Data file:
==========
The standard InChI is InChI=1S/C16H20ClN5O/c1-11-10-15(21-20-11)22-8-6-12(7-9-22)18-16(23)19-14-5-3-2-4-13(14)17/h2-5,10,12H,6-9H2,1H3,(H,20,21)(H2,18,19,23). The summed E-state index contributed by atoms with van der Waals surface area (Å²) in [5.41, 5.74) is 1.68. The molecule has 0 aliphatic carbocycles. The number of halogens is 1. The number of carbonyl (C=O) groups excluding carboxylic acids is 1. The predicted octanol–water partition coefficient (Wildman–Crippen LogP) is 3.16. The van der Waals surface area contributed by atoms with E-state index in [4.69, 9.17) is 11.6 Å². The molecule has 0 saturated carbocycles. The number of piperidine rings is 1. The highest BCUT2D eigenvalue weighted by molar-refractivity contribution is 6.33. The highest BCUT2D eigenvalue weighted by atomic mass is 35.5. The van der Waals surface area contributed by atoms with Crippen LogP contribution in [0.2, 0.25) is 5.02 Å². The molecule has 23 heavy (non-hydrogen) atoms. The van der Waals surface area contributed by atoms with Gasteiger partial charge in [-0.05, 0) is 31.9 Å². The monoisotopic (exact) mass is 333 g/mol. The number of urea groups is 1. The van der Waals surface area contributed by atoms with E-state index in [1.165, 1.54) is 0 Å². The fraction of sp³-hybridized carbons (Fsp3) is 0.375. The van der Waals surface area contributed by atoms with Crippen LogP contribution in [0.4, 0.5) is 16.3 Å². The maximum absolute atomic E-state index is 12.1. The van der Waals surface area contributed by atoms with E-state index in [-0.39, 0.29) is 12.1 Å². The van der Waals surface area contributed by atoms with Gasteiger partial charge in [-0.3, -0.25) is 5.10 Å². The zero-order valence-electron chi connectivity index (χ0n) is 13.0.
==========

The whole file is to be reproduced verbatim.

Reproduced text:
The standard InChI is InChI=1S/C16H20ClN5O/c1-11-10-15(21-20-11)22-8-6-12(7-9-22)18-16(23)19-14-5-3-2-4-13(14)17/h2-5,10,12H,6-9H2,1H3,(H,20,21)(H2,18,19,23). The summed E-state index contributed by atoms with van der Waals surface area (Å²) in [5.41, 5.74) is 1.68. The molecule has 0 aliphatic carbocycles. The number of halogens is 1. The number of carbonyl (C=O) groups excluding carboxylic acids is 1. The predicted octanol–water partition coefficient (Wildman–Crippen LogP) is 3.16. The van der Waals surface area contributed by atoms with E-state index in [4.69, 9.17) is 11.6 Å². The molecule has 0 saturated carbocycles. The number of piperidine rings is 1. The highest BCUT2D eigenvalue weighted by molar-refractivity contribution is 6.33. The highest BCUT2D eigenvalue weighted by atomic mass is 35.5. The van der Waals surface area contributed by atoms with Crippen LogP contribution in [0.2, 0.25) is 5.02 Å². The molecule has 23 heavy (non-hydrogen) atoms. The van der Waals surface area contributed by atoms with Gasteiger partial charge in [-0.05, 0) is 31.9 Å². The monoisotopic (exact) mass is 333 g/mol. The number of urea groups is 1. The van der Waals surface area contributed by atoms with E-state index in [1.165, 1.54) is 0 Å². The fraction of sp³-hybridized carbons (Fsp3) is 0.375. The van der Waals surface area contributed by atoms with Crippen LogP contribution in [0.4, 0.5) is 16.3 Å². The maximum absolute atomic E-state index is 12.1. The van der Waals surface area contributed by atoms with E-state index in [-0.39, 0.29) is 12.1 Å². The van der Waals surface area contributed by atoms with Gasteiger partial charge in [-0.3, -0.25) is 5.10 Å². The zero-order valence-electron chi connectivity index (χ0n) is 13.0.